"Voluntarily leaving work" in the sense in which the act renders a claimant ineligible for compensation has been said to be the opposite of discharge, dismissal or lay-off by the employer severing relations with the employee. Department of Labor & Industry v. Unemployment Compensation Board of Review, 133 Pa.Super. 518, 3 A.2d 211 (1938). The appropriateness of the reasoning in that case is thus illustrated:

The meaning of the term is easily applied, is of general significance and obviates the necessity of an inquiry or examination into the mental processes of the employe which led up to or brought about his resignation or quitting work of his own motion, the result of which might or might not be deemed voluntary as considered by different persons, from different points of view, and thus be variable and subject to no uniform standard.

In the Pennsylvania act, as in our own, the basic design is to protect the employee from his becoming unemployed through no fault of his own. It was there held that it was not the province of the board of review to explore the reasons or mental processes which led a claimant to give up his employment. The court remarked that few actions are taken in this world without some extraneous constraining or compulsive force, so the application of the term defined on an uncertain basis would be doing violence to its usual and ordinary meaning in the light of the purpose of the act.

Dissatisfaction with the wage paid is not good cause for termination of employment as a matter of law. Weber v. Catherwood, 32 A.D.2d 697, 299 N.Y.S.2d 957 (1969); Brinkman v. Catherwood, supra; Haynes v. Catherwood, supra; Toland v. Schneider, supra. Neither is leaving to seek other employment. Moore v. Doyal, 240 So. 2d 17 (La.App., 1970). Failure of appellant's plans for self-employment in and of itself did not constitute good cause as a matter of law, particularly when appellant would have continued working if he had been given a pay raise and a part of the reason for his leaving was to devote his time to seeking a job for which he felt he was better suited.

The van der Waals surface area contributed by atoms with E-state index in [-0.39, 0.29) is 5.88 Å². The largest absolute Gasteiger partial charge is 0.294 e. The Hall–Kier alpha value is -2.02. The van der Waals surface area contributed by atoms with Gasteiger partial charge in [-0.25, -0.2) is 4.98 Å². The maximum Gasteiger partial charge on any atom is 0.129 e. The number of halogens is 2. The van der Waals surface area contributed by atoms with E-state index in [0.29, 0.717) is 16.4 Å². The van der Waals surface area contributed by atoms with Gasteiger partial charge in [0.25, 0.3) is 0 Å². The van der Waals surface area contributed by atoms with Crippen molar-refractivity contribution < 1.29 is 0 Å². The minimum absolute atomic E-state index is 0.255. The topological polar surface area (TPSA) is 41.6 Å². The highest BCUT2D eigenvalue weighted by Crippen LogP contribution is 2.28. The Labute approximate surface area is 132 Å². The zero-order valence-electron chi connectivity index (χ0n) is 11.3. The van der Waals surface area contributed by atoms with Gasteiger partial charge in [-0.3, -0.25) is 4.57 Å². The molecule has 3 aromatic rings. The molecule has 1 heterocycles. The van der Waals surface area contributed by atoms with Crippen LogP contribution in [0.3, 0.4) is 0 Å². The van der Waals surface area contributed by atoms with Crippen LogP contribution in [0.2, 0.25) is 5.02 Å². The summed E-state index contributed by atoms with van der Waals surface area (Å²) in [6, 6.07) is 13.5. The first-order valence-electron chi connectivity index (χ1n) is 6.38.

Appellees suggest that appellant should have been disqualified under § 81-1106(g), which provides for disqualification of one who quit his last job to become self-employed. Regardless of the merits of this argument, the Board of Review made no finding of fact on this question. When this is the case, the courts may not discharge the fact-finding functions of the board. Hays v. Batesville Mfg. Co., 251 Ark. 659, 473 S.W.2d 926; Reddick v. Scott, supra. Consequently, we do not consider this argument.

Since we find substantial evidence to support the board's action, the judgment is affirmed.

We agree. HARRIS, C. J., and GEORGE ROSE SMITH and HOLT, JJ.